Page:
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Too many directions get program lost

LIKE DAVE ODOM before her, Susan Walvius acted in the best interest of the South Carolina athletics department when she stepped aside Monday as women’s basketball coach.

Her program was on life support, and by resigning she spared athletics director Eric Hyman from having to pull the plug. Now, perhaps more than ever, the opportunity exists for USC to build a national power in women’s basketball.

Before looking forward, it is worth looking back on Walvius’ 11-year run at USC. Give her credit for running a top-notch program. Aside from the recent unfortunate incident involving two players, Walvius’ players had few off-court problems and they graduated.

On the court, she slowly built a program that peaked with a run to the NCAA tournament quarterfinals in 2002. The following season USC advanced to the second round of the NCAA tournament.

But instead of sustaining success, the program stopped growing. Walvius could not build on that two-year period, one in which USC won 58 games and lost 15. During her past five seasons, the program seemed to gradually slide. With that slide, what little fan interest there was in the program, waned further.

There existed a solid core of about 500-750 fans who closely followed and supported the program. Beyond that, even promotions that allowed reduced or free admission fell flat. At one game several seasons ago, a cheerleader tossed a T-shirt into the stands following a USC 3-pointer, only to see the shirt sit untouched for the remainder of the half.

It appeared as if Walvius could never establish a direction for the program. She found success by relying on foreign talent, only to realize that as SEC play became faster and faster, the taller and slower foreign women could not keep pace.

Walvius then recognized the value of signing instate players. More recently, she began to bring in mid-level out-of-state talent. It was as if she were throwing darts in hopes that one method of recruiting would finally hit dead center and produce winning teams.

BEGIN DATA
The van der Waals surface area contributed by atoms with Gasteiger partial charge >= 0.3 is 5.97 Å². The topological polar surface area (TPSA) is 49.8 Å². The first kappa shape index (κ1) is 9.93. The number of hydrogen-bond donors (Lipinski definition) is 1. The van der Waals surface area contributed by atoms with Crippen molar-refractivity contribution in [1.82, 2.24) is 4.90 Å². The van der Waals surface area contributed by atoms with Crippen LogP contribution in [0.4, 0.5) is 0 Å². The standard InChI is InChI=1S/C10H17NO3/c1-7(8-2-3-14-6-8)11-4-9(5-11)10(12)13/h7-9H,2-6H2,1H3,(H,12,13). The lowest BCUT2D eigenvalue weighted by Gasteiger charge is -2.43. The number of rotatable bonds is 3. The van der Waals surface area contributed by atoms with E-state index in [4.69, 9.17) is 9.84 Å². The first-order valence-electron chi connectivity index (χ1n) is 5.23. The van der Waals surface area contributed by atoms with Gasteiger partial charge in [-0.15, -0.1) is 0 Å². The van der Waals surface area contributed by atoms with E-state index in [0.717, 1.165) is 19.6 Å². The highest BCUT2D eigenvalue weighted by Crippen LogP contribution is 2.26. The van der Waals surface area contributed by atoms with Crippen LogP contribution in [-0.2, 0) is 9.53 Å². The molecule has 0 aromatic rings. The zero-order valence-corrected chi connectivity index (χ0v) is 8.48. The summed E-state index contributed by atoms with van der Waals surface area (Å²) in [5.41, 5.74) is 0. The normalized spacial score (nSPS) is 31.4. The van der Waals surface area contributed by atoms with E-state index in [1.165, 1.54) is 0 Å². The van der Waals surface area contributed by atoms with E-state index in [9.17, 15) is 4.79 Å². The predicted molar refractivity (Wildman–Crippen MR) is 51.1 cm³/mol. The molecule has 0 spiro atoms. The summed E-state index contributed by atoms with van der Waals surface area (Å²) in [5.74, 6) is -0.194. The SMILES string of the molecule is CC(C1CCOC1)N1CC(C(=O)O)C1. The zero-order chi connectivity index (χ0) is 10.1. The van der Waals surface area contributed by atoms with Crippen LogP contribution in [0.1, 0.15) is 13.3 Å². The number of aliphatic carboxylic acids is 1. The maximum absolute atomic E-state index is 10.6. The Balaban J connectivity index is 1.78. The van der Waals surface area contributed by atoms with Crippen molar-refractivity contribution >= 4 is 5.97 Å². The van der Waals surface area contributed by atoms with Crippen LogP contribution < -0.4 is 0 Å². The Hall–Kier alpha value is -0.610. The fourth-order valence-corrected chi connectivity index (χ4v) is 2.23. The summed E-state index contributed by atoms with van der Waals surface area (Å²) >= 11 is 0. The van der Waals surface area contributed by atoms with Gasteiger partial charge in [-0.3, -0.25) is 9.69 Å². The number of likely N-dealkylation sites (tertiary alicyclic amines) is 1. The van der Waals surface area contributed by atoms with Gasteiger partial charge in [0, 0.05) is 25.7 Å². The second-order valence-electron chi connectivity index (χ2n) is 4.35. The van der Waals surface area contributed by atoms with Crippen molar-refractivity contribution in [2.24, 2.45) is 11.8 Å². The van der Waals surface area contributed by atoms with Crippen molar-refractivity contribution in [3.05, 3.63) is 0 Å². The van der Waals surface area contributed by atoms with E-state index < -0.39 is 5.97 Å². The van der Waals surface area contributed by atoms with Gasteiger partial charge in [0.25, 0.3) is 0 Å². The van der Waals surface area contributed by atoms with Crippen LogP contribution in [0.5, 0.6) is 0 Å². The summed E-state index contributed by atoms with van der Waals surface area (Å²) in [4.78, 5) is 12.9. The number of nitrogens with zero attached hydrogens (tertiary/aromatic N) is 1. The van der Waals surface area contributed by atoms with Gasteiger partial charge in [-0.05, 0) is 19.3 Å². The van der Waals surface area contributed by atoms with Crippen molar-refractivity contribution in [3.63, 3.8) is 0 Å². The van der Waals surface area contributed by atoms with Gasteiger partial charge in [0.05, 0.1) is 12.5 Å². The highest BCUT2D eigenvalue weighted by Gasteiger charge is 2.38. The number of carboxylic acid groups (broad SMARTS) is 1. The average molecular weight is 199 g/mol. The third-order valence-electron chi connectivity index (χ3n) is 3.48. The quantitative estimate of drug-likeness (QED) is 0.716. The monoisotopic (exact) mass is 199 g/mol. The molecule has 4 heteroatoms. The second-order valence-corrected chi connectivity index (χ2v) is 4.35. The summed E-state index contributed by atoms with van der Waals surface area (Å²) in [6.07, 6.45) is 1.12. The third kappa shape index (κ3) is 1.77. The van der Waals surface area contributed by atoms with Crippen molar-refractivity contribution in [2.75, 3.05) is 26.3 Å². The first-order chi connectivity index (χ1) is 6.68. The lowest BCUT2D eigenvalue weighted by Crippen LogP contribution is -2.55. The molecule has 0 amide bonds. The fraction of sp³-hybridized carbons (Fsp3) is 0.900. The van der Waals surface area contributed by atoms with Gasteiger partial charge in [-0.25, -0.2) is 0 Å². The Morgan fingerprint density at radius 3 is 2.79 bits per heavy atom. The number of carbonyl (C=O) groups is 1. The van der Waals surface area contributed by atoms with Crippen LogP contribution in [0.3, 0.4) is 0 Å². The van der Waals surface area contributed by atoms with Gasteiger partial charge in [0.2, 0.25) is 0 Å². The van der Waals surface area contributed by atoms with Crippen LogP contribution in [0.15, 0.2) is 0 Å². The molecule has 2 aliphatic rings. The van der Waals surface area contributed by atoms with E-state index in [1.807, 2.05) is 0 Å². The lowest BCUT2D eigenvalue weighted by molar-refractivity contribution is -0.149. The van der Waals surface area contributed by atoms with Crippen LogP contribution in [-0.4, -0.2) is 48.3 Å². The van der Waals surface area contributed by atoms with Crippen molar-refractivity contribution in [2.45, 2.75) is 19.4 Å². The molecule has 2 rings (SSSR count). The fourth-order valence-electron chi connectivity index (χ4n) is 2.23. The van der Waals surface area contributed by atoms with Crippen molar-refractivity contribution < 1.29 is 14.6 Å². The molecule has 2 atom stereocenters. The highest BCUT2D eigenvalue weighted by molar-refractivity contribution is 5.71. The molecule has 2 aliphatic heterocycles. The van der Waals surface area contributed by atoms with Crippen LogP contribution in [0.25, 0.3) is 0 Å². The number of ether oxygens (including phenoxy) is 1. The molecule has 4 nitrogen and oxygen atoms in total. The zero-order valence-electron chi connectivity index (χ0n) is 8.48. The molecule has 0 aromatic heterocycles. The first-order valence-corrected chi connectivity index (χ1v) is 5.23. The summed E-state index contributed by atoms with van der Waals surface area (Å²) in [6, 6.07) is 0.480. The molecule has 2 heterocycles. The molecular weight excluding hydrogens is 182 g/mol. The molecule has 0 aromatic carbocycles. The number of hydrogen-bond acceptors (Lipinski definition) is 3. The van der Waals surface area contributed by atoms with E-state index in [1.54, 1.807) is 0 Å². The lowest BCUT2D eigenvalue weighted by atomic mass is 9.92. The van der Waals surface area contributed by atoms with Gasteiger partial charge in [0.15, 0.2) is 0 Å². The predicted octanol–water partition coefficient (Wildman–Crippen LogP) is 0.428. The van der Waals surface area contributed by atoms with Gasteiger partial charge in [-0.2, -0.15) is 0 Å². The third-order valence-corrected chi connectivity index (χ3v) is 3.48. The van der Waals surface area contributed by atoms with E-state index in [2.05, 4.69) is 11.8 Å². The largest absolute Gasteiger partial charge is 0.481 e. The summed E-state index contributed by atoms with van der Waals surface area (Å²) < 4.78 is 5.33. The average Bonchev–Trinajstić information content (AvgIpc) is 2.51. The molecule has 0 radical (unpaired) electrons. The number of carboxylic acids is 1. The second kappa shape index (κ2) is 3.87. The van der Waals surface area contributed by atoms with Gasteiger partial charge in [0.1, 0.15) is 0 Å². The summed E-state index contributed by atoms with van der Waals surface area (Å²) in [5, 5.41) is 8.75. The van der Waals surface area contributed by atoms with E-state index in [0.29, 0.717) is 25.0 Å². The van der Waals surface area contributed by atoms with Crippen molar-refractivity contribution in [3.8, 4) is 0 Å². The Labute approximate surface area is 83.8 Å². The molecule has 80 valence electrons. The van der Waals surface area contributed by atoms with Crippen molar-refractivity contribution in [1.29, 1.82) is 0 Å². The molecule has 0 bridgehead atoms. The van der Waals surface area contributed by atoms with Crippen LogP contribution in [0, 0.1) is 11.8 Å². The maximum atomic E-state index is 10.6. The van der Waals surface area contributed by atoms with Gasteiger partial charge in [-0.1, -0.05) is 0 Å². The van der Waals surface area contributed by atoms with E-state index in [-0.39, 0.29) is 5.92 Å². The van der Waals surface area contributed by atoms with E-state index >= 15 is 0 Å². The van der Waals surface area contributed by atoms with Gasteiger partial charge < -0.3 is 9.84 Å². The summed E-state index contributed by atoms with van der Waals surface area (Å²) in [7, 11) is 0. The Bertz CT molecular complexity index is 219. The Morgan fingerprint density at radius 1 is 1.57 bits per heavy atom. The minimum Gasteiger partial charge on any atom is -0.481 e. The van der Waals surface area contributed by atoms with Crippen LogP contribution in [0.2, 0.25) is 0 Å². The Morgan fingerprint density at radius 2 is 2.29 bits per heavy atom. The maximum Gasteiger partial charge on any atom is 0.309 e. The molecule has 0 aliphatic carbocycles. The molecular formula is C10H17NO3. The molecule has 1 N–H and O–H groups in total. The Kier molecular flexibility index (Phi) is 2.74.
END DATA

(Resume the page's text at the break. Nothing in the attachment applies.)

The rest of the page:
There also was the constant carousel of assistant coaches. One theory had it that she surrounded herself with strong in-game coaches during the outstanding seasons and never could find adequate replacements when those assistants departed.

In the end, the best way to evaluate a program is how well it competes within its conference. Walvius first four clubs were 12-44 in the SEC. Her two best teams went 19-9. Her last five teams were 20-50 in the conference.

This past season represented a golden opportunity for USC to re-emerge as a competitive team in the SEC. Tennessee and LSU were among the nation’s best teams, and both proved that by advancing to the Final Four, with Tennessee winning the national title. Beyond that, there was parity, and USC was considered as talented as any of those teams.

Yet USC followed a 4-10 record in league play with a flameout in the first round of the SEC tournament to Florida. That tournament loss was particularly startling in that USC fielded a more talented team against a first-year coach who clearly had her team better prepared.

If Hyman had not determined Walvius’ fate prior to that game, he certainly had afterward. Hyman, like most who have kept a passing interest in the program, realized that the time for Walvius to produce winning teams and create excitement around the program had long since passed.

Now Hyman says he will conduct a national search for Walvius’ successor. He will go about the search in much the same manner he did in finding Darrin Horn to replace Odom.

Hyman’s first order of business is to talk to current players, former players, supporters in the community and USC administrators.

If there is a consensus for USC to find a young and energetic coach, that is who Hyman will go after. If everyone concerned believes USC needs a veteran, proven winner, he will go in that direction.

Athletics directors usually hire to the weaknesses of the previous coach. If so in USC’s case, the new coach should teach an exciting brand of basketball and be strong in the fundamentals of the game.

Women’s college basketball is where the men’s game was about 20 years ago. There are maybe a dozen elite programs in the country. With more television exposure for women’s basketball, that number is likely to grow exponentially in the next decade or so.

USC has a core community support, plays in one of the nation’s top leagues and more than adequate facilities. The only piece missing for USC to move into that elite crowd is the right coach for the job.

Hyman has been in this position before. The TCU women’s basketball program had losing records in 16 of the 17 seasons before Hyman hired Jeff Mittie in 1999. Since then, Mittie’s teams have nine consecutive winning seasons that included seven NCAA appearances.

At one point, the women’s team was outdrawing the men’s team. That will never happen at USC, but there is every reason to believe the women’s program can some day soon join the nation’s elite.

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